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The Supreme Court of India

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Supreme Court of India
Original Jurisdiction of Supreme Court
Original Writ Jurisdiction of Supreme Court
Writ of Habeas Corpus
Writ of Mandamus
Writ of Certiorari
Writ of Prohibition
Writ of Quo Warranto
Public Interest Litigation
Appellate Jurisdiction of Supreme Court
Appeal in Civil Cases
Appeal in Criminal Cases
Special Leave to Appeal
Appeal under the Civil Procedure Code, 1908
Appeal Under the Code of Criminal Procedure, 1973
Advisory Jurisdiction of Supreme Court
Contempt Jurisdiction of Supreme Court
Civil and Criminal Contempt
Power to Transfer Cases
Power to Transfer Cases Under Cr.P.C.
Power to Transfer Cases Under CPC
Review Jurisdiction of Supreme Court
Curative Petition
Grounds for Filing Curative Petition
Other provisions for reference or appeal to Supreme Court
Other Laws Under Which An Appeal Lies to Supreme Court
Key powers of Supreme Court 

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The Supreme Court of India

  1. 1. The Supreme Court of India By Adv Ritika Ritu B.Sc. LL.B (Hons) The Supreme Court of India is the highest judicial forum and final court of appeal under the Constitution of India, the highest Constitutional Court, with the power of constitutional review. www.lawskills.in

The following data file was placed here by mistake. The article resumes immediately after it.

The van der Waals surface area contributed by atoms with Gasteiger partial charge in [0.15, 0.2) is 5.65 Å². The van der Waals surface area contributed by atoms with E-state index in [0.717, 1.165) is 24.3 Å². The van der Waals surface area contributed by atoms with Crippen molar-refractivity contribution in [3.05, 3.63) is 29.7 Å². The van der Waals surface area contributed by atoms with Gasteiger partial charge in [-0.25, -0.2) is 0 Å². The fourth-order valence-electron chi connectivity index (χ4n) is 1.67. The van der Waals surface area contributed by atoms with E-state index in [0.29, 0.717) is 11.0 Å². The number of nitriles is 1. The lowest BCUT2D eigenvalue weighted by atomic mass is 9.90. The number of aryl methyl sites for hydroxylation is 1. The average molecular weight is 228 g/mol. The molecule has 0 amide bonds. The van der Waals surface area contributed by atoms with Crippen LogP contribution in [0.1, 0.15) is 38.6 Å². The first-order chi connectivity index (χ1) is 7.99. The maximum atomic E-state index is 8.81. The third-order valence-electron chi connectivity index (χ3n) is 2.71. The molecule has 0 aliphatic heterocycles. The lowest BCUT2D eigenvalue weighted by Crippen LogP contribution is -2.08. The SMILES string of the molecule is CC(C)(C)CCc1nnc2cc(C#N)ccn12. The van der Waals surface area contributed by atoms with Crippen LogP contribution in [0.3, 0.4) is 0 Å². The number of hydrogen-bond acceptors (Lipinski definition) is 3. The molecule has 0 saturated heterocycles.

2. 2. Content 1. Supreme Court of India 2. Original Jurisdiction of Supreme Court 3. Original Writ Jurisdiction of Supreme Court 4. Writ of Habeas Corpus 5. Writ of Mandamus 6. Writ of Certiorari 7. Writ of Prohibition 8. Writ of Quo Warranto 9. Public Interest Litigation 10. Appellate Jurisdiction of Supreme Court 11. Appeal in Civil Cases 12. Appeal in Criminal Cases 13. Special Leave to Appeal 14. Appeal under the Civil Procedure Code, 1908 15. Appeal Under the Code of Criminal Procedure, 1973 16. Advisory Jurisdiction of Supreme Court 17. Contempt Jurisdiction of Supreme Court 18. Civil and Criminal Contempt 19. Power to Transfer Cases 20. Power to Transfer Cases Under Cr.P.C. 21. Power to Transfer Cases Under CPC 22. Review Jurisdiction of Supreme Court 23. Curative Petition 24. Grounds for Filing Curative Petition 25. Other provisions for reference or appeal to Supreme Court 26. Other Laws Under Which An Appeal Lies to Supreme Court 27. Key powers of Supreme Court www.lawskills.in
  3. 3. Supreme Court of India Supreme Court is the apex court in India which came into existence on 26th January, 1950. It is a Constitutional body which is laid down in Part V of the Chapter V of the Constitution of India from Articles 124 to 147. It is the highest Court of appeals in India and has power to punish for contempt of Court. The Court consists of the Chief Justice of India and not more than 30 judges. Its Judges are appointed by the President of India. They hold office until they attain the age of 65 years. In general, the Supreme Court has original, appellate and advisory jurisdiction. www.lawskills.in